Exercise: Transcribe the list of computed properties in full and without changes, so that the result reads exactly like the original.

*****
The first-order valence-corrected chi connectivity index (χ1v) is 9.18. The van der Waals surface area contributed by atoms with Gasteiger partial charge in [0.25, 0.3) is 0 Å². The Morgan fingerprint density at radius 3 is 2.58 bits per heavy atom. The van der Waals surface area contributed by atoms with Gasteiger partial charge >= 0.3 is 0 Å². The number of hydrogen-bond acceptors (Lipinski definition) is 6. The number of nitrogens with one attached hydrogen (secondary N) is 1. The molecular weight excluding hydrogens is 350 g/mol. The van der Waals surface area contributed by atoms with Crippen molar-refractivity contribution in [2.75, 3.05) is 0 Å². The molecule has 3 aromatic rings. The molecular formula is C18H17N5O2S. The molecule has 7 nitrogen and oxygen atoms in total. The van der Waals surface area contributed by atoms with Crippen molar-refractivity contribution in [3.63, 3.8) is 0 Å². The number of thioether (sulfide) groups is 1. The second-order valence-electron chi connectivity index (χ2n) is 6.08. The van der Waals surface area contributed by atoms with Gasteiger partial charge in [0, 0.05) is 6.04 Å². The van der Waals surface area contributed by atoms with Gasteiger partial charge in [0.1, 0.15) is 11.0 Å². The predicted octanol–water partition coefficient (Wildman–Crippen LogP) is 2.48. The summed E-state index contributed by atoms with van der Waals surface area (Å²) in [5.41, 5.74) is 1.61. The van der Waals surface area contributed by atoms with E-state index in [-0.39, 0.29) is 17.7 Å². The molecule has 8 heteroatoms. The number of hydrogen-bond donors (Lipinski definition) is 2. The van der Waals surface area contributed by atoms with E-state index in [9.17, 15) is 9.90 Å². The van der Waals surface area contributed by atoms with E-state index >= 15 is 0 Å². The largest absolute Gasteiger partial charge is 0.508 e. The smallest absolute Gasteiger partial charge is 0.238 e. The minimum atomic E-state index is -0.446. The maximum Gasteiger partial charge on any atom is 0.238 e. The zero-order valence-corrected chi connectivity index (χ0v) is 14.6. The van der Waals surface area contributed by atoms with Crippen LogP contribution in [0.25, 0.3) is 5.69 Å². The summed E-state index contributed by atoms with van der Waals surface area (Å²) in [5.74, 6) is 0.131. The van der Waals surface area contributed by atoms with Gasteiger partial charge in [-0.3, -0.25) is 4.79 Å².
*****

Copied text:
The first-order valence-corrected chi connectivity index (χ1v) is 9.18. The van der Waals surface area contributed by atoms with Gasteiger partial charge in [0.25, 0.3) is 0 Å². The Morgan fingerprint density at radius 3 is 2.58 bits per heavy atom. The van der Waals surface area contributed by atoms with Gasteiger partial charge >= 0.3 is 0 Å². The number of hydrogen-bond acceptors (Lipinski definition) is 6. The number of nitrogens with one attached hydrogen (secondary N) is 1. The molecular weight excluding hydrogens is 350 g/mol. The van der Waals surface area contributed by atoms with Crippen molar-refractivity contribution in [2.75, 3.05) is 0 Å². The molecule has 3 aromatic rings. The molecular formula is C18H17N5O2S. The molecule has 7 nitrogen and oxygen atoms in total. The van der Waals surface area contributed by atoms with Crippen molar-refractivity contribution in [3.63, 3.8) is 0 Å². The number of thioether (sulfide) groups is 1. The second-order valence-electron chi connectivity index (χ2n) is 6.08. The van der Waals surface area contributed by atoms with Gasteiger partial charge in [0, 0.05) is 6.04 Å². The van der Waals surface area contributed by atoms with Gasteiger partial charge in [0.1, 0.15) is 11.0 Å². The predicted octanol–water partition coefficient (Wildman–Crippen LogP) is 2.48. The summed E-state index contributed by atoms with van der Waals surface area (Å²) in [5.41, 5.74) is 1.61. The van der Waals surface area contributed by atoms with E-state index in [-0.39, 0.29) is 17.7 Å². The molecule has 8 heteroatoms. The number of hydrogen-bond donors (Lipinski definition) is 2. The van der Waals surface area contributed by atoms with E-state index in [9.17, 15) is 9.90 Å². The van der Waals surface area contributed by atoms with E-state index >= 15 is 0 Å². The largest absolute Gasteiger partial charge is 0.508 e. The smallest absolute Gasteiger partial charge is 0.238 e. The minimum atomic E-state index is -0.446. The maximum Gasteiger partial charge on any atom is 0.238 e. The zero-order valence-corrected chi connectivity index (χ0v) is 14.6. The van der Waals surface area contributed by atoms with Crippen LogP contribution in [0.25, 0.3) is 5.69 Å². The summed E-state index contributed by atoms with van der Waals surface area (Å²) in [5.74, 6) is 0.131. The van der Waals surface area contributed by atoms with Gasteiger partial charge in [-0.3, -0.25) is 4.79 Å².